2019 Federal Budget: “A boost to local business”

Just what did Australia think of the Federal Budget? From industry bodies to media, we count down 10 of the most interesting reactions.


On Tuesday night, the Australian Government handed down its 2019/20 Budget which, with an election looming in May, may or may not see the light of day.

In his reply, Opposition Leader Bill Shorten said Labor “won’t be signing up to the Liberals’ radical, right-wing, flat tax experiment… a scheme that would see a nurse on $50,000 paying the same tax rate as a surgeon on $200,000”. Shorten also described the government as “short-changing the National Disability Insurance Scheme by $1.6bn to prop up a flimsy Budget surplus forecast”.

As NAB Group Chief Economist Alan Oster noted: “This Budget needs to be seen in its political context. It’s more like an election manifesto than a traditional Budget and big questions remain around what parts, if any, will actually be implemented.”

Elsewhere, there have been a myriad responses to the Budget, with a wide cross-section of yea-sayers and nay-sayers. We turned to a number of industry sources and media to find out what they thought of the measures. Here are our top 10.

No. 10: “There is a cost to prioritising tax cuts over budget repair”

The Sydney Morning Herald highlights the tax cuts set to start in 2024 (when the 32.5 per cent tax rate for all income from $45,000 to $200,000 is cut to 30 per cent) as the “real dollar dazzler”. Senior Economics Writer Jessica Irvine points out that this exercise will be hugely expensive – $95 billion over six years, to be precise ($16 billion a year).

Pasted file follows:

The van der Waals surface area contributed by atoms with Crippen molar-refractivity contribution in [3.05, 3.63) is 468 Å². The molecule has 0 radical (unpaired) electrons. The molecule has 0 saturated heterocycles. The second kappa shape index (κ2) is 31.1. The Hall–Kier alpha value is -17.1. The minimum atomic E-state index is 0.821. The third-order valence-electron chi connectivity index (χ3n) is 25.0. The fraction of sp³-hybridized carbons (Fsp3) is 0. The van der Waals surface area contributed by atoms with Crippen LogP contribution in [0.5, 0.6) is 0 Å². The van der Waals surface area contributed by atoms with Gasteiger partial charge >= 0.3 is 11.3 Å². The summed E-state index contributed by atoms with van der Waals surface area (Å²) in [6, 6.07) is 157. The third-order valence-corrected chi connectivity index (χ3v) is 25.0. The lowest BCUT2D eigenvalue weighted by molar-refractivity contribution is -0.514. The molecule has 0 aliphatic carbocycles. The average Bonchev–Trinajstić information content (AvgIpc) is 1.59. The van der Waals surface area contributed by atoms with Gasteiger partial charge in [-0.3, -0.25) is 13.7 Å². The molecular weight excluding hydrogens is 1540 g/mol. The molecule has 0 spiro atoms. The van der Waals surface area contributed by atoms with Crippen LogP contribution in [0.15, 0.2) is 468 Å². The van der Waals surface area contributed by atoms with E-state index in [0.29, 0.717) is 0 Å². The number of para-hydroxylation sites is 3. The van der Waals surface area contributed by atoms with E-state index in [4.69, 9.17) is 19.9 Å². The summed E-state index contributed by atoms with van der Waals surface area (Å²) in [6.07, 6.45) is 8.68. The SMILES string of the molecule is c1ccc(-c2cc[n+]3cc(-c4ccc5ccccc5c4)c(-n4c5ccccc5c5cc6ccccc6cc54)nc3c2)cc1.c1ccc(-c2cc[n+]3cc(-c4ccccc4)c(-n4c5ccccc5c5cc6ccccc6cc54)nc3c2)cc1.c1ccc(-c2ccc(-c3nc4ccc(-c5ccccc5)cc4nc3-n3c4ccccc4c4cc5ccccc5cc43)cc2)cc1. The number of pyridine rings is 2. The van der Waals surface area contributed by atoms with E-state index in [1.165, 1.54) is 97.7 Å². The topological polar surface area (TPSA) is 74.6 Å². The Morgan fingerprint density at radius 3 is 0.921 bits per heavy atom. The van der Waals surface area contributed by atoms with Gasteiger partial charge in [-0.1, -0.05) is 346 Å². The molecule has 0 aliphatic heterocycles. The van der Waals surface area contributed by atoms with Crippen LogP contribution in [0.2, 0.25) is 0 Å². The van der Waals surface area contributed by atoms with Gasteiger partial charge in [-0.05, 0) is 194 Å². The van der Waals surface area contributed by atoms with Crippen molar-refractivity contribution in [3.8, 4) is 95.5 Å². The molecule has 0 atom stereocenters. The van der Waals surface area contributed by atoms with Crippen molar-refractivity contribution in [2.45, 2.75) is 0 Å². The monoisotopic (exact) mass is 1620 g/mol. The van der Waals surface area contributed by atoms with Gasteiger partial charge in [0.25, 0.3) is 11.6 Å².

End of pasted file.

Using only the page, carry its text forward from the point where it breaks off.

“The Coalition insists it has defeated the debt and deficits disaster,” Irvine writes, “projecting net debt – now at a whopping $374 billion – to fall to zero by 2029-30.

“One thing is for certain: we could get there a heck of a lot sooner without a whopping $300 billion in tax cuts over the coming decade.

“There is a cost to prioritising tax cuts over budget repair. And it’s future generations who pay it.”

No. 9: “Behind every number… is the unknown effect of the housing downturn”

The Property Council of Australia put something of a dampener on the federal government’s projected surplus, arguing the Budget and its growth projections were heavily reliant on Australia’s falling housing markets holding up.

“This is a Budget set for growth, but behind every number in the Budget is the unknown effect of the housing downturn,” CEO Ken Morrison said. “The headlines of surplus, infrastructure and tax relief are welcome, but falling house prices are clearly Treasury’s economic wildcard.”